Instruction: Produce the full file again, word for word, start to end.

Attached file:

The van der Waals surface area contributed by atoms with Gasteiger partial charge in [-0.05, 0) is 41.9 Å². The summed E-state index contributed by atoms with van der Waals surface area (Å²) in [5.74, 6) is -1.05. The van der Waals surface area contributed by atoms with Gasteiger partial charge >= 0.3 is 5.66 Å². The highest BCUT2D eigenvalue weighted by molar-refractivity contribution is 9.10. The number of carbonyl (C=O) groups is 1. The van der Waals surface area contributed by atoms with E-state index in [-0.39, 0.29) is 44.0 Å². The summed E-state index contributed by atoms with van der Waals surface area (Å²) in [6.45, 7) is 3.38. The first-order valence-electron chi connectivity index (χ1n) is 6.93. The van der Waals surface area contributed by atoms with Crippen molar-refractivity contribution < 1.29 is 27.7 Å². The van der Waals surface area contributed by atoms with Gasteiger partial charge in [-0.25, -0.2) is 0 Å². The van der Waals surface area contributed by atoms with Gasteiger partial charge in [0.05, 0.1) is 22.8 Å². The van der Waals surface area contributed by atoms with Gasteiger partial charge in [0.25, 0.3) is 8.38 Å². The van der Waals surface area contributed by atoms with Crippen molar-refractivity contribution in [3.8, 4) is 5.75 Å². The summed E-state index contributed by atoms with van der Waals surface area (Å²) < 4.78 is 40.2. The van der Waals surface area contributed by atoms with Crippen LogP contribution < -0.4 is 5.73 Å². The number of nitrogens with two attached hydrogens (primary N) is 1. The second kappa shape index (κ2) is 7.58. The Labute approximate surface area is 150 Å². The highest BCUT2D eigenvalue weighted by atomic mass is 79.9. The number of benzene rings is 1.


The van der Waals surface area contributed by atoms with Gasteiger partial charge in [-0.05, 0) is 41.9 Å². The summed E-state index contributed by atoms with van der Waals surface area (Å²) in [5.74, 6) is -1.05. The van der Waals surface area contributed by atoms with Gasteiger partial charge >= 0.3 is 5.66 Å². The highest BCUT2D eigenvalue weighted by molar-refractivity contribution is 9.10. The number of carbonyl (C=O) groups is 1. The van der Waals surface area contributed by atoms with E-state index in [-0.39, 0.29) is 44.0 Å². The summed E-state index contributed by atoms with van der Waals surface area (Å²) in [6.45, 7) is 3.38. The first-order valence-electron chi connectivity index (χ1n) is 6.93. The van der Waals surface area contributed by atoms with Crippen molar-refractivity contribution < 1.29 is 27.7 Å². The van der Waals surface area contributed by atoms with Gasteiger partial charge in [-0.25, -0.2) is 0 Å². The van der Waals surface area contributed by atoms with Gasteiger partial charge in [0.05, 0.1) is 22.8 Å². The van der Waals surface area contributed by atoms with Gasteiger partial charge in [0.25, 0.3) is 8.38 Å². The van der Waals surface area contributed by atoms with Crippen molar-refractivity contribution in [3.8, 4) is 5.75 Å². The summed E-state index contributed by atoms with van der Waals surface area (Å²) < 4.78 is 40.2. The van der Waals surface area contributed by atoms with Crippen LogP contribution < -0.4 is 5.73 Å². The number of nitrogens with two attached hydrogens (primary N) is 1. The second kappa shape index (κ2) is 7.58. The Labute approximate surface area is 150 Å². The highest BCUT2D eigenvalue weighted by atomic mass is 79.9. The number of benzene rings is 1.